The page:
Cohen appointed Distinguished Professor of Computing
March 22, 2021
Congratulations to University of Utah School of Computing professor Elaine Cohen, who has been appointed a Distinguished Professor of Computing. The rank of Distinguished Professor is reserved those whose achievements exemplify the highest goals of scholarship and a high dedication to teaching.
Cohen received her bachelor’s in mathematics from Vassar College and master’s and doctorate degrees from Syracuse University, also in mathematics.
Upon earning her Ph.D, she joined the University of Utah in 1974 as a research assistant professor. In 1985, she achieved the rank of Associate Professor, becoming the first tenured female professor in the U’s College of Engineering. In 1991, she was named full professor in the School of Computing.
Cohen is recognized as a pioneer in her field of solid modeling with numerous honors. She co-founded the Alpha_1 research group. For 30 years, Alpha_1 was a testbed research system that enabled modeling and systems research using Non-Uniform Rational Basis Spline (NURBS) for design, graphics and visualization, computer-aided manufacturing (CAM), and analysis, and non-photorealistic rendering research.
Her commitment to teaching and mentorship is also outstanding. She has served as Ph.D. advisor to 21 students and as master’s thesis advisor to 20 students, all of them funded through Cohen’s research grants.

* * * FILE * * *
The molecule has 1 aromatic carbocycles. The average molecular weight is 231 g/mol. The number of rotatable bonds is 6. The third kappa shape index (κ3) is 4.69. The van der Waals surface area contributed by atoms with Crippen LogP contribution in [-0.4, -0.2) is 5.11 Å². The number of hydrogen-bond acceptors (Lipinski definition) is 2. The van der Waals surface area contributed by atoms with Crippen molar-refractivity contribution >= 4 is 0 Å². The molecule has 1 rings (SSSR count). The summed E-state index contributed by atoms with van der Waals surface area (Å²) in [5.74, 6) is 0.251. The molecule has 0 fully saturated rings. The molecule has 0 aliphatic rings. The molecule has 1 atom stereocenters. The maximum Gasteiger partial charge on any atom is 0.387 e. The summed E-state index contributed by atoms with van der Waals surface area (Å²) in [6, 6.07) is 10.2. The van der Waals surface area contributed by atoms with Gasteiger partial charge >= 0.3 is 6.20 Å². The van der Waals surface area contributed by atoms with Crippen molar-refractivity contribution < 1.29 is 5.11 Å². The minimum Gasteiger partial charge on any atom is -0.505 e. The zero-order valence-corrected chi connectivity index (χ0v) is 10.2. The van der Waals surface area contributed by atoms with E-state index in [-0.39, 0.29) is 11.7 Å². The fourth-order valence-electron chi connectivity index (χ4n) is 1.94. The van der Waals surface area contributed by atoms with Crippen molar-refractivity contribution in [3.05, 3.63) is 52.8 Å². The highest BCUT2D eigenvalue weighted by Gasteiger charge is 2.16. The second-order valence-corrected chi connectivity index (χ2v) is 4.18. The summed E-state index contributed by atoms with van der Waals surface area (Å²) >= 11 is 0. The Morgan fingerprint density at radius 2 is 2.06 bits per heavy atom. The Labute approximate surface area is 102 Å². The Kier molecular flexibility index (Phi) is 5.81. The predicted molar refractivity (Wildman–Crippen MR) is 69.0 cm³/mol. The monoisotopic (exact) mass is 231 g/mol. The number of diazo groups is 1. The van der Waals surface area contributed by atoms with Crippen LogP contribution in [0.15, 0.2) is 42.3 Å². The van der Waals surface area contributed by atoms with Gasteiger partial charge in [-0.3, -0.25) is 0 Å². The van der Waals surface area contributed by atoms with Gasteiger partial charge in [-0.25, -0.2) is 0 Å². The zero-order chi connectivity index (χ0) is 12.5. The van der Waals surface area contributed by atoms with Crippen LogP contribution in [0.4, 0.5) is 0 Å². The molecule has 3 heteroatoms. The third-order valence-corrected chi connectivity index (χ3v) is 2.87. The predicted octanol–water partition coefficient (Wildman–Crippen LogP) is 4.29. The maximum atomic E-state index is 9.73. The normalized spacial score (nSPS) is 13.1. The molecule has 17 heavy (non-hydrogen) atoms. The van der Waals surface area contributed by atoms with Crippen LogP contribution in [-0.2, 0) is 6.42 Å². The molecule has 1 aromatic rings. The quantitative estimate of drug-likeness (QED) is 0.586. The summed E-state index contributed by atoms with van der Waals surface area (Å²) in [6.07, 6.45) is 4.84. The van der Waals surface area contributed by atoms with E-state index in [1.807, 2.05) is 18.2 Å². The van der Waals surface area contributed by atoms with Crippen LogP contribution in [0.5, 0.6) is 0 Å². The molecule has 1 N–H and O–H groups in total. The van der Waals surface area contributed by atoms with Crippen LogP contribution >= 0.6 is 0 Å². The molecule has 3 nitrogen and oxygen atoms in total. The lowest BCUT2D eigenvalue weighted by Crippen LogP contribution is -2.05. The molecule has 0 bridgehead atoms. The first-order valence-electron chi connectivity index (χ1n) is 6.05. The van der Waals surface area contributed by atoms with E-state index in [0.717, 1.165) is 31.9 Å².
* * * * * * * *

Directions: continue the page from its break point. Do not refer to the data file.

“Through her long and distinguished career in the School of Computing, Elaine Cohen has opened so many doors for women faculty in the School as well as the College of Engineering,” said Mary Hall, Director of the School of Computing. “From the first woman in the College to receive tenure, to the first woman in the College to be honored as a Distinguished Professor, she is an inspiration to students and faculty.”
Cohen was named a Fellow of the Solid Modeling Association in 2019 and has received the Pioneer Award from the Solid Modeling Association (2016); the John Gregory Memorial Award Schloss Dagstuhl “in appreciation for Outstanding Contributions in Geometric Modeling” (2014); and the Bezier Award for Solid, Geometric and Physical Modeling and Applications from the Solid Modeling Association (2009). At the University of Utah, she received the Distinguished Research Award (2001).
She has been a member of a host of associations including the Association for Computing Machinery, the Society for Industrial and Applied Mathematics, the Solid Modeling Association, the Institute of Electrical and Electronics Engineers, and the American Mathematical Society.